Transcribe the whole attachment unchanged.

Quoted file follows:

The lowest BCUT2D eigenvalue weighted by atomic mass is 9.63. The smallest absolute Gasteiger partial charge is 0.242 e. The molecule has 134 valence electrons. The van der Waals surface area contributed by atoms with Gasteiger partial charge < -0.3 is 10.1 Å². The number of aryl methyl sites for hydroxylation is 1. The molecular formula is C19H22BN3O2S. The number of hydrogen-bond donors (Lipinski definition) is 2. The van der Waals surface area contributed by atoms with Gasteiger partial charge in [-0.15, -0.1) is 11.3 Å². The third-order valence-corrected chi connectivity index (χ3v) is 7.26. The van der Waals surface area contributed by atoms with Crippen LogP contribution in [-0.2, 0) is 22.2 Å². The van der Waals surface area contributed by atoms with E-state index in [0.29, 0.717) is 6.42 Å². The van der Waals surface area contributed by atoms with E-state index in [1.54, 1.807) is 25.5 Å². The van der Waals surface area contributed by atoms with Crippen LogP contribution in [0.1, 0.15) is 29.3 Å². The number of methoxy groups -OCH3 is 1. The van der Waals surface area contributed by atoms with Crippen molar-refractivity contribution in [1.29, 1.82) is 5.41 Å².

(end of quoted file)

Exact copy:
The lowest BCUT2D eigenvalue weighted by atomic mass is 9.63. The smallest absolute Gasteiger partial charge is 0.242 e. The molecule has 134 valence electrons. The van der Waals surface area contributed by atoms with Gasteiger partial charge < -0.3 is 10.1 Å². The number of aryl methyl sites for hydroxylation is 1. The molecular formula is C19H22BN3O2S. The number of hydrogen-bond donors (Lipinski definition) is 2. The van der Waals surface area contributed by atoms with Gasteiger partial charge in [-0.15, -0.1) is 11.3 Å². The third-order valence-corrected chi connectivity index (χ3v) is 7.26. The van der Waals surface area contributed by atoms with Crippen LogP contribution in [-0.2, 0) is 22.2 Å². The van der Waals surface area contributed by atoms with E-state index in [0.29, 0.717) is 6.42 Å². The van der Waals surface area contributed by atoms with E-state index in [1.54, 1.807) is 25.5 Å². The van der Waals surface area contributed by atoms with Crippen LogP contribution in [0.1, 0.15) is 29.3 Å². The number of methoxy groups -OCH3 is 1. The van der Waals surface area contributed by atoms with Crippen molar-refractivity contribution in [1.29, 1.82) is 5.41 Å².